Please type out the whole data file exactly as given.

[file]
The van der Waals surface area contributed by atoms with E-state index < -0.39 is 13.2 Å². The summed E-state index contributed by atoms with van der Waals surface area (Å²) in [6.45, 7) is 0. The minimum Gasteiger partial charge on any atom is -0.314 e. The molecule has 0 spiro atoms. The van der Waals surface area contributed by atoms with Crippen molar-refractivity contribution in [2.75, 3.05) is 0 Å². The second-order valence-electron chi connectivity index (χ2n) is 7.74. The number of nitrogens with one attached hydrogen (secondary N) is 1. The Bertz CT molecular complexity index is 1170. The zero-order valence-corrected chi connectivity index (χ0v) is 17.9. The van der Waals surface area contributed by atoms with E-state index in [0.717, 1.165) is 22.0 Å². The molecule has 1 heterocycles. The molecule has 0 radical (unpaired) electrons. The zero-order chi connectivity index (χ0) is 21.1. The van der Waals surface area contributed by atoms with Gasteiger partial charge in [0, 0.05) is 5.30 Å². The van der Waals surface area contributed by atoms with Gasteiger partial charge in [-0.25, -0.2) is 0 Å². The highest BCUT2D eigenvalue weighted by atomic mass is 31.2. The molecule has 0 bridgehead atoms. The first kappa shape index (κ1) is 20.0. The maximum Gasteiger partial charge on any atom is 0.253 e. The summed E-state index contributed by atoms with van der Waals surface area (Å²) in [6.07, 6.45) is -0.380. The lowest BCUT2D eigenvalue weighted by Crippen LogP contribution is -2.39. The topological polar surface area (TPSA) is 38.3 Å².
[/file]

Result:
The van der Waals surface area contributed by atoms with E-state index < -0.39 is 13.2 Å². The summed E-state index contributed by atoms with van der Waals surface area (Å²) in [6.45, 7) is 0. The minimum Gasteiger partial charge on any atom is -0.314 e. The molecule has 0 spiro atoms. The van der Waals surface area contributed by atoms with Crippen molar-refractivity contribution in [2.75, 3.05) is 0 Å². The second-order valence-electron chi connectivity index (χ2n) is 7.74. The number of nitrogens with one attached hydrogen (secondary N) is 1. The Bertz CT molecular complexity index is 1170. The zero-order valence-corrected chi connectivity index (χ0v) is 17.9. The van der Waals surface area contributed by atoms with E-state index in [0.717, 1.165) is 22.0 Å². The molecule has 1 heterocycles. The molecule has 0 radical (unpaired) electrons. The zero-order chi connectivity index (χ0) is 21.1. The van der Waals surface area contributed by atoms with Gasteiger partial charge in [0, 0.05) is 5.30 Å². The van der Waals surface area contributed by atoms with Gasteiger partial charge in [-0.25, -0.2) is 0 Å². The highest BCUT2D eigenvalue weighted by atomic mass is 31.2. The molecule has 0 bridgehead atoms. The first kappa shape index (κ1) is 20.0. The maximum Gasteiger partial charge on any atom is 0.253 e. The summed E-state index contributed by atoms with van der Waals surface area (Å²) in [6.07, 6.45) is -0.380. The lowest BCUT2D eigenvalue weighted by Crippen LogP contribution is -2.39. The topological polar surface area (TPSA) is 38.3 Å².